1.The Republic has become more "European" (e.g with the changeover to kilometres and the introduction of the Euro).
2.The Republic has adapted much better to the global economy, as evidenced by (until recently) stellar economic performance and the increasing immigration required to sustain that growth.
3.Lack of media interest in Northern Ireland (although that’s probably a chicken and egg scenario-isn’t the ROI’s media increasingly apathetic towards NI simply because of the lack of interest on the part of their readers about what’s going on north of the border?)
4.The "disappointing" (from an Irish nationalist’s point of view) performance of "north-south" bodies.
Further to Point Three, I suppose a further confirmation of that detachment from Northern Ireland is the failure of the only "all-Ireland" party to make any kind of meaningful headway in the ROI; the truth being that the electorate in the ROI were more concerned with Sinn Fein’s economic (non)policies rather than their core "Bash the Brits" rhetoric.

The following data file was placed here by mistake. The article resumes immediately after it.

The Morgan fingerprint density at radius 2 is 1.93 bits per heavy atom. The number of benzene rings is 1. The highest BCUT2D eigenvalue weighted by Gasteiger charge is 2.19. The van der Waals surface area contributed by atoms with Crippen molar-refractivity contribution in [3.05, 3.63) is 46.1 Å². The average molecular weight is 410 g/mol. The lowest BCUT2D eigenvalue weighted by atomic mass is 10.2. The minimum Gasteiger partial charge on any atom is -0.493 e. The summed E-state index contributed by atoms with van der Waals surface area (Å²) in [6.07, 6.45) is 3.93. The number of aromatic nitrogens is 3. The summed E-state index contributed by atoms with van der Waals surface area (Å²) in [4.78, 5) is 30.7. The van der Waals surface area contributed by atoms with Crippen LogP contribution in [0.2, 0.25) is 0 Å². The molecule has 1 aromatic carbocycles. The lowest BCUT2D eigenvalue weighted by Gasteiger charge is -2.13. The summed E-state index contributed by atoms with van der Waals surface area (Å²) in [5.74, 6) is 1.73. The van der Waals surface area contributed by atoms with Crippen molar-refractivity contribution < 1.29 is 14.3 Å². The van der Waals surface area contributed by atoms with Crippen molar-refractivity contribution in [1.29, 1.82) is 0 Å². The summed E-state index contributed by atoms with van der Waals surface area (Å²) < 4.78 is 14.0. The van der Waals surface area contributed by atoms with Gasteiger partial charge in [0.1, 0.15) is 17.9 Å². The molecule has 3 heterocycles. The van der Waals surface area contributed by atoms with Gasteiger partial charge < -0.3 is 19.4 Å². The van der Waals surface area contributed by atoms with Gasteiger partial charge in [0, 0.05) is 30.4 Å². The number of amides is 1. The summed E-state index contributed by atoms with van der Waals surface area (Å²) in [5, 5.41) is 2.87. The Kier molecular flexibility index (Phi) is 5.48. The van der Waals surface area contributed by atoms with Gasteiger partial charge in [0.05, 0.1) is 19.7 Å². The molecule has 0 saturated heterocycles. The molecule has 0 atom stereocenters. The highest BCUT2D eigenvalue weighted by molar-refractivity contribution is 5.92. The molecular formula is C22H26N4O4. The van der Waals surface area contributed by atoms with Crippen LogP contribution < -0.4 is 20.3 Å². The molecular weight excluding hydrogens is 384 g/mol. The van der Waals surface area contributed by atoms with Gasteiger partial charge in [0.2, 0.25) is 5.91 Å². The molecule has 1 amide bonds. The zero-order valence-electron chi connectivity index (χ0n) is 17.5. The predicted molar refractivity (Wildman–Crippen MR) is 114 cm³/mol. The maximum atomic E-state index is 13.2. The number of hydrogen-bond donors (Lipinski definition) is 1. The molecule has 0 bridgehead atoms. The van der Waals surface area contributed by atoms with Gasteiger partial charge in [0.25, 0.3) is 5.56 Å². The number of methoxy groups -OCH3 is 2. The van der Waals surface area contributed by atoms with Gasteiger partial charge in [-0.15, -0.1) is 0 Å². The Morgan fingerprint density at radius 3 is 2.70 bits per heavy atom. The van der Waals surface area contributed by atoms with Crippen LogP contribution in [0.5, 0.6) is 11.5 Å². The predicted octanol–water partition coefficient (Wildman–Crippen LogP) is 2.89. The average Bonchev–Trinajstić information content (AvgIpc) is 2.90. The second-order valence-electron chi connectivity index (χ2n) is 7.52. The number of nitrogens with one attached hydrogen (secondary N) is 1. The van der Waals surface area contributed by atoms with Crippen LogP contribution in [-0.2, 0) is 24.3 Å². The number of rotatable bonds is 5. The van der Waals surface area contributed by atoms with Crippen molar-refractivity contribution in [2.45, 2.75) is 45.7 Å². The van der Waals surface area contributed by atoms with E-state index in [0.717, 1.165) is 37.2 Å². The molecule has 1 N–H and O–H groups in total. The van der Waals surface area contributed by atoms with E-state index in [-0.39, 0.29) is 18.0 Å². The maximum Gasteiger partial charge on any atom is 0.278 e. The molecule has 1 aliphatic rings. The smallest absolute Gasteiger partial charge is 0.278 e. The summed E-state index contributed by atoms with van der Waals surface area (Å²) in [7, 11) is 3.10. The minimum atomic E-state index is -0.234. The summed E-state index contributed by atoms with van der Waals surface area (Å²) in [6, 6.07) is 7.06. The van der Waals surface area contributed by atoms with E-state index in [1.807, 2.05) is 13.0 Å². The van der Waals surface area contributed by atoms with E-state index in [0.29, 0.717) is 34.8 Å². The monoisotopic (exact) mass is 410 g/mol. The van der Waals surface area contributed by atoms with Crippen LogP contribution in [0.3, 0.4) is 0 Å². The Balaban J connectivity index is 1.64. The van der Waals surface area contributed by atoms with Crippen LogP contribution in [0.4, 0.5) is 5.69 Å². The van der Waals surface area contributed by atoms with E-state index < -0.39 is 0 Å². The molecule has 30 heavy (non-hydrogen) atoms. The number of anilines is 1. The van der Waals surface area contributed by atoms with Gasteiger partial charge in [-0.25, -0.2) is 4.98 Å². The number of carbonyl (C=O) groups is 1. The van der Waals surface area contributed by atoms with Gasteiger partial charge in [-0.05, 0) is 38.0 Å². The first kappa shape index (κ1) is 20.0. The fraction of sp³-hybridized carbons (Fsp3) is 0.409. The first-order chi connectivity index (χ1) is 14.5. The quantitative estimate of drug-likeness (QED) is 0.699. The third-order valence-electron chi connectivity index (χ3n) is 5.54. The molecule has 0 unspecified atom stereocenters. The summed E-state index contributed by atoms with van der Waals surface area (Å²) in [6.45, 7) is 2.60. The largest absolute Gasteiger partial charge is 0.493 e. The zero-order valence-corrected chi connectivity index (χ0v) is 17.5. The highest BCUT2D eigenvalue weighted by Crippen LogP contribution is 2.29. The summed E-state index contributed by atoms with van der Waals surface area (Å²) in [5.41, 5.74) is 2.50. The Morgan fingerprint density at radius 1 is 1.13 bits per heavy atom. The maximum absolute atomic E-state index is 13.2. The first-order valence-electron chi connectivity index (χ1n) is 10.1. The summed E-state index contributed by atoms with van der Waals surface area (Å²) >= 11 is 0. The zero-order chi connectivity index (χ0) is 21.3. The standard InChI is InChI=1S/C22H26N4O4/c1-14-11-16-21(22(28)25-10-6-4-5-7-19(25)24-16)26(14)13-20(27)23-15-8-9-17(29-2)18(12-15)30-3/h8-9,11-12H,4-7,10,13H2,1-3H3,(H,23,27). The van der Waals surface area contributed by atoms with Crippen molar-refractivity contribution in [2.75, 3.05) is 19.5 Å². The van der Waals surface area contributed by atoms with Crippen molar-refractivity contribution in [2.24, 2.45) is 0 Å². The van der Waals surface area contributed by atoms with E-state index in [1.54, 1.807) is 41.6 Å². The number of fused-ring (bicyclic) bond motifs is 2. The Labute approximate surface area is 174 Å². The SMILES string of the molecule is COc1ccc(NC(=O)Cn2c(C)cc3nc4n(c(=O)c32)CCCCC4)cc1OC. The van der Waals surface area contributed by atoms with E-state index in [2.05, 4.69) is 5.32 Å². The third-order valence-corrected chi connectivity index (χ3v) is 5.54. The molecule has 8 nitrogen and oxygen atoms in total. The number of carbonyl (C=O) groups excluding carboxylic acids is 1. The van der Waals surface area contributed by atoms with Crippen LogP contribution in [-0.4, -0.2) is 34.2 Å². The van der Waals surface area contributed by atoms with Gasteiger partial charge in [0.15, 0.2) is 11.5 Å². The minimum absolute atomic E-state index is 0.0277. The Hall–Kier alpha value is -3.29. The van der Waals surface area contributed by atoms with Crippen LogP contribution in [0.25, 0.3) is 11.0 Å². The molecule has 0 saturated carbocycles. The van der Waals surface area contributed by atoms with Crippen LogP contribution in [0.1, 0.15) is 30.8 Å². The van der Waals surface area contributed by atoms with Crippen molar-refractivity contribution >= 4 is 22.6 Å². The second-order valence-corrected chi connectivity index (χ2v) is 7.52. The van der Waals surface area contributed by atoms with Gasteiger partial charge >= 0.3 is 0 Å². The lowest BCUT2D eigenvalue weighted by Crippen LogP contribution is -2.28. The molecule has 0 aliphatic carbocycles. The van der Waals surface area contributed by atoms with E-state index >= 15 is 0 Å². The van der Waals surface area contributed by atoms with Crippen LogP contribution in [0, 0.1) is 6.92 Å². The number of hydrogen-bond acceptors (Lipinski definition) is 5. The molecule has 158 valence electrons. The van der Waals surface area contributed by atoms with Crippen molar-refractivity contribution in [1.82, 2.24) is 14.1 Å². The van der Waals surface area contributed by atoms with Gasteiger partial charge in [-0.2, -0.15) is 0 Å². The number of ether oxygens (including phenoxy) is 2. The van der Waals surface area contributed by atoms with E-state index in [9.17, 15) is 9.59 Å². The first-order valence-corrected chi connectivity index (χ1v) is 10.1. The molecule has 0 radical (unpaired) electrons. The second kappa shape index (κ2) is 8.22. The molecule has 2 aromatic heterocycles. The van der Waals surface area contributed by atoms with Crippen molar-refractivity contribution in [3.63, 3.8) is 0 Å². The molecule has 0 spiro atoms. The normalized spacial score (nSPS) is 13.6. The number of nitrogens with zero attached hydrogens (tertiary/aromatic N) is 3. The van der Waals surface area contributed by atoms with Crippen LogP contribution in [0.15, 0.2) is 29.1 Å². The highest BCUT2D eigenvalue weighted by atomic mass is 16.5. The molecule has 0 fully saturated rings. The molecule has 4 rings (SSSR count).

And someone should really have let Sinn Féin's Dáil Leader, Caoimhghin O'Caolain in on this secret when he recently gushed:
"We have clearly to accept the logic that a single island economy that would be to the benefit of all people on the island of Ireland can only best be served through one single administration on the island of Ireland that cherishes all its children equally."
No, we don’t have to accept your "logic," basically because you have never supplied any detailed plans whatsoever to back it up that "logic".
Unlike Garret Fitzgerald who stated in the event of "Irish Unity":
"Northern Ireland would be 20% worse off which means that even the most ardent Sinn Féin supporter vote against it or, alternatively, we'd have to increase our burden of taxation by a quarter, which isn't going to happen."
"20% worse off" or 25% extra tax, sounds great, where we do we sign up?